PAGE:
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Graded levels of woodchip during wet feedlot conditions

Did you know that woodchip bedding can increase the value of grainfed carcases by 9.3 kg?

Project start date: 01 April 2018
Project end date: 30 May 2019
Publication date: 11 October 2019
Project status: In progress
Livestock species: Grainfed cattle
Relevant regions: National
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This project simulated wet winter conditions to determine the production and management costs and benefits of providing woodchip bedding to feedlot cattle during wet weather conditions. Zero, 15 and 30cm of woodchip was compared over a 109-day feeding period in short-fed export steers.

Average daily gain, carcase weight and cattle comfort was optimised at 15cm of woodchip. The woodchips lowered the incidence of days and increased carcase value by 9.3kg per head.


This project researched the effects of woodchip bedding on feedlot cattle performance, animal health and welfare, dag score, pre-slaughter washing time, labour and carcase characteristics.

Key findings

  • Provision of woodchip bedding at 54 kg/m2 (15 cm deep) improved cattle comfort, average daily gain and increased hot standard carcase weight by an additional 9.3kg per animal ($74 increase in revenue).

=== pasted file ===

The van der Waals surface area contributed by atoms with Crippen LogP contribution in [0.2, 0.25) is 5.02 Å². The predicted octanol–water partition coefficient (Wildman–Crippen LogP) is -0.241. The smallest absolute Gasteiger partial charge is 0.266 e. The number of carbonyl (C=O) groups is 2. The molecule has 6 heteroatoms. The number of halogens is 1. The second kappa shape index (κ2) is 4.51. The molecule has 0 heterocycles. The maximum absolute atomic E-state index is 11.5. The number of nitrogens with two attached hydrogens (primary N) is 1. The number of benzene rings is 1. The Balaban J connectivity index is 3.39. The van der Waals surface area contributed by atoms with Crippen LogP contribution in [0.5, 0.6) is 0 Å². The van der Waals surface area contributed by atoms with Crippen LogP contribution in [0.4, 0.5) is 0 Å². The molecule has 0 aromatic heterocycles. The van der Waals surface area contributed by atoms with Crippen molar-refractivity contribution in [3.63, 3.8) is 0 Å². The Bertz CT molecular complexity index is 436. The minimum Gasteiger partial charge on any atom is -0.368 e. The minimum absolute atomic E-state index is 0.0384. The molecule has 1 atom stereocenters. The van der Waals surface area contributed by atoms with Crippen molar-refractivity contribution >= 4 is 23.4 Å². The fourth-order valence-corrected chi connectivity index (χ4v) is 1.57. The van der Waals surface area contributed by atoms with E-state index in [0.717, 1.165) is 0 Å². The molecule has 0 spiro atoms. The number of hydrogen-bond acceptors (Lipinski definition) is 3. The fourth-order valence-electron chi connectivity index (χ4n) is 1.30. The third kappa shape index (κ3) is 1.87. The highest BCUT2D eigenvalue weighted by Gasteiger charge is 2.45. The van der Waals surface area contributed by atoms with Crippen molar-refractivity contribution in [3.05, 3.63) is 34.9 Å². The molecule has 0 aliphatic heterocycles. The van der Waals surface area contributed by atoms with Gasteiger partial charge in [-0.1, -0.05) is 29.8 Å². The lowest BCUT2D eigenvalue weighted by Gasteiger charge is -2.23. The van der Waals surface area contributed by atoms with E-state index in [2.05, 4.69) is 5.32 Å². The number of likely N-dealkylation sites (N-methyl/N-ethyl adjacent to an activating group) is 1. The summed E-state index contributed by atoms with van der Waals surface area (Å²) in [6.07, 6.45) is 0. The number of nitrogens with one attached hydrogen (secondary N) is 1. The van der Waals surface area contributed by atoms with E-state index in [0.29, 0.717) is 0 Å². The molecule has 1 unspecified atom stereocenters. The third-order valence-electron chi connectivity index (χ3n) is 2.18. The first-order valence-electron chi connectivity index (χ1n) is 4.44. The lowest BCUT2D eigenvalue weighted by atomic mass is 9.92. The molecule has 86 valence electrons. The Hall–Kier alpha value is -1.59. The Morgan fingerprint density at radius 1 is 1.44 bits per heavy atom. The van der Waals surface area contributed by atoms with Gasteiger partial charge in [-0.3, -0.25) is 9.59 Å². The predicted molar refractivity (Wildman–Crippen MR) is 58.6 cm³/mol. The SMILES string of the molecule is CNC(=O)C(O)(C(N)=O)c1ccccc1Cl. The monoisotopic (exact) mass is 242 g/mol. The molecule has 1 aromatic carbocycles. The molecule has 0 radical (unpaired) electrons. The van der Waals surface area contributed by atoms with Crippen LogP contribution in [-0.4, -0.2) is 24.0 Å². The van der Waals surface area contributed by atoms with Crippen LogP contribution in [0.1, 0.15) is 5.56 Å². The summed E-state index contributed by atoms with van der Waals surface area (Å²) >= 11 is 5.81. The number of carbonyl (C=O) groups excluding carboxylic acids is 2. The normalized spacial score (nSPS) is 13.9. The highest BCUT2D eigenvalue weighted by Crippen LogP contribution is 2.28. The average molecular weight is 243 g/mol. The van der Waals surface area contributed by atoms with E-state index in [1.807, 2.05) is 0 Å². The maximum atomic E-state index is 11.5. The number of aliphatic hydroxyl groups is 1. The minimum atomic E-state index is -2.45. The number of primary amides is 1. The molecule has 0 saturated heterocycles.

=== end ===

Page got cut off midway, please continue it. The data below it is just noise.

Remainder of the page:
• The integrity of woodchip was maintained under wet conditions until 70 days, indicating re-application may be warranted for cattle that are in feedlots for longer periods of time.
  • The increase in carcase value may be offset by the cost of woodchips and labour. Lot feeders should utilise site-specific cost analysis to determine feasibility.

Benefits to industry

Woodchip improves comfort of feedlot cattle in wet winter conditions and is a positive, proactive management strategy. It can provide economic advantages to lot feeders if it is purchased at an appropriate price.

MLA action

  • MLA has extended information to producers by articles in the MLA Quarterly Feed e-newsletter.
  • A factsheet has been prepared for delivery to National Feedlot Accreditation Scheme (NFAS) accredited feedlots by the Australian Lot Feeders Association (ALFA)-MLA Technical Services officer.
  • A technical presentation was delivered to lot feeders at ALFA Smart Beef, 2019.

Future research

No further research on woodchip bedding is planned. Current research is focusing on the effects of shelter on feedlot cattle performance, health and welfare.

Related resources

MLA publications

MLA news articles

More information

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Primary researcher: University of New England